After several days of buildup, Yahoo! Inc. executives waxed poetic about the possibilities of the new Yahoo! Platinum premium Internet content service, but offered few details.
Speaking at an all-day analyst briefing, Yahoo! cofounder Jerry Yang said Yahoo! Platinum, set to launch this summer, would offer behind-the-scenes footage, outtakes, interviews and special events from several genres. Yang showed a clip from Fox's American Idol
as an example of the service, but declined to name which content providers will be involve or disclose details on pricing.
"We'll roll out content partnerships in the next couple of months," Yang said. "It will play both in narrowband and broadband."
The move would put Yahoo! in competition with Real Networks Inc. and the dozen or so subscription services built around its RealOne SuperPass. The $9.95-per-month service has attracted 900,000 subscribers.
Some pay now
Yahoo! has offered paid content services — many aided by broadband — for some time. A year ago, it launched a Games on Demand service featuring many PC titles.
Last month, the Web portal provider launched a paid version of its Launch.com Internet radio service, priced at $3.99 per month.
Yahoo "counts" 2.2 million paying customers. Close to half those subscribers are narrowband or broadband Internet-access customers of SBC Communications Inc., which has a portal content deal with Yahoo!.
Such subscription services as e-mail and personal ads, as well as the SBC numbers, account for more than 70 percent of Yahoo!'s subscriber rolls, executives said.
The company is talking with MSOs and other telcos about providing Yahoo!'s services to subscribers, executives said. It sees a tie between broadband and its subscription offerings.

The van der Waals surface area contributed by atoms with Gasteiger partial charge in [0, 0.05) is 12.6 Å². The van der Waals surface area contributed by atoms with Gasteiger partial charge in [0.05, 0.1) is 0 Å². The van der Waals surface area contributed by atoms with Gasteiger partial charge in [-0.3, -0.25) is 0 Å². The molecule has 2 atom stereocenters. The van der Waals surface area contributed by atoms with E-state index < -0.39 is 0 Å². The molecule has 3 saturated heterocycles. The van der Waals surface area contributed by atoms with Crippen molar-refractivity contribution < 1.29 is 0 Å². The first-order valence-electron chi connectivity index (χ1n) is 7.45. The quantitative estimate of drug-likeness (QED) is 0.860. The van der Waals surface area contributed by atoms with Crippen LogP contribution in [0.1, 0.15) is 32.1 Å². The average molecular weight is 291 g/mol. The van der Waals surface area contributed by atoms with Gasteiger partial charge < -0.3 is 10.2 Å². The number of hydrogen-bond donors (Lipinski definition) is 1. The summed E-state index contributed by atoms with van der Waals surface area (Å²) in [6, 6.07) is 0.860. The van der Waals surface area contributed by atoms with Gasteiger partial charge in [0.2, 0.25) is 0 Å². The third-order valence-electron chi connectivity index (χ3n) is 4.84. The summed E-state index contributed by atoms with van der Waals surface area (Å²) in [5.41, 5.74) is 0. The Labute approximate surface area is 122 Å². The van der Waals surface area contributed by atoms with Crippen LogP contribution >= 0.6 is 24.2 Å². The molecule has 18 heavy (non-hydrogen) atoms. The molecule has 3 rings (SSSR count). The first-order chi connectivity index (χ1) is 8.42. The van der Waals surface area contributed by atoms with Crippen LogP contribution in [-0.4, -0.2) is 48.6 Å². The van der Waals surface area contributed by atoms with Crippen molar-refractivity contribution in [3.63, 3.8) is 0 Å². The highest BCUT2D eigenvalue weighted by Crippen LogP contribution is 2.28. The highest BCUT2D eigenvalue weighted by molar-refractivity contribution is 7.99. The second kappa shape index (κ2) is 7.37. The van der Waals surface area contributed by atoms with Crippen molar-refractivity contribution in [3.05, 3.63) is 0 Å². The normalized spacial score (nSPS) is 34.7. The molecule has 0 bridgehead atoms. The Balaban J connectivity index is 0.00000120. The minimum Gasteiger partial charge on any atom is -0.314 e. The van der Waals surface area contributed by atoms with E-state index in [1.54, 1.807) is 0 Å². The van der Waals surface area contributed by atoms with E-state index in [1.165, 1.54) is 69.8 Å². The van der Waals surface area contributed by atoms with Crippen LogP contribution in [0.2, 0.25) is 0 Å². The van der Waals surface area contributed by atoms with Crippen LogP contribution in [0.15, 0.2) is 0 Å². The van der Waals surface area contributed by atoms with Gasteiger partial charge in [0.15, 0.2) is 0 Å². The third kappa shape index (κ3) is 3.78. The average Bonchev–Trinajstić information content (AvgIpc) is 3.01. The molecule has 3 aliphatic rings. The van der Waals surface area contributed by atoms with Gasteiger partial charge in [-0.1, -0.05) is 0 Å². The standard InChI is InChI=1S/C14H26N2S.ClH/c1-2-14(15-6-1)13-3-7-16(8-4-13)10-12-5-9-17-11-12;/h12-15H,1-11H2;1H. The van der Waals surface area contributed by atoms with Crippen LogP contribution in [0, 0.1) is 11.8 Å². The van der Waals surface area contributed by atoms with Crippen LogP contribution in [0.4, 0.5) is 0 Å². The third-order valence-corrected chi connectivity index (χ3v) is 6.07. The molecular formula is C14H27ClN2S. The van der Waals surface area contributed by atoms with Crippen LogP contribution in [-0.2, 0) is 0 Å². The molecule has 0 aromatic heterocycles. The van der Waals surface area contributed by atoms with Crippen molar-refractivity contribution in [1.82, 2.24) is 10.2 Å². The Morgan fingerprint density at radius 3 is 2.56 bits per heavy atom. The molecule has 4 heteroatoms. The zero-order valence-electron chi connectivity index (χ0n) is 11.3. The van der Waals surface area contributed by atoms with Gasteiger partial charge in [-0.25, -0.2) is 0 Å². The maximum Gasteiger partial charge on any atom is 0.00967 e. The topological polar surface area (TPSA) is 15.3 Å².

"Broadband really accelerates this shift," said Yahoo! senior vice president of consumer services Jim Brock, who noted that consumers are increasingly willing to pay for content on top of high-speed access.
"We see broadband as a truly powerful channel," he said. "Consumers are more comfortable with paying for Web content."
With the move to broadband, Brock envisions a shift to a climate in which content and connectivity are unbundled. (When an audience member opined that AOL's $14.95 charge for content on top of $49 broadband access was steep, Brock replied: "I couldn't agree with you more.")
"It's an era of greater choice with connectivity and content," he said.
The Yahoo-SBC deal is an example of such choice, he said, and a deal he hopes could pave the way for transactions with other broadband players, including cable operators.
Brock said Yahoo! could offer service bundled with or without access, opening the door for MSOs to sell, Yahoo! Platinum alongside cable-modem service, for example.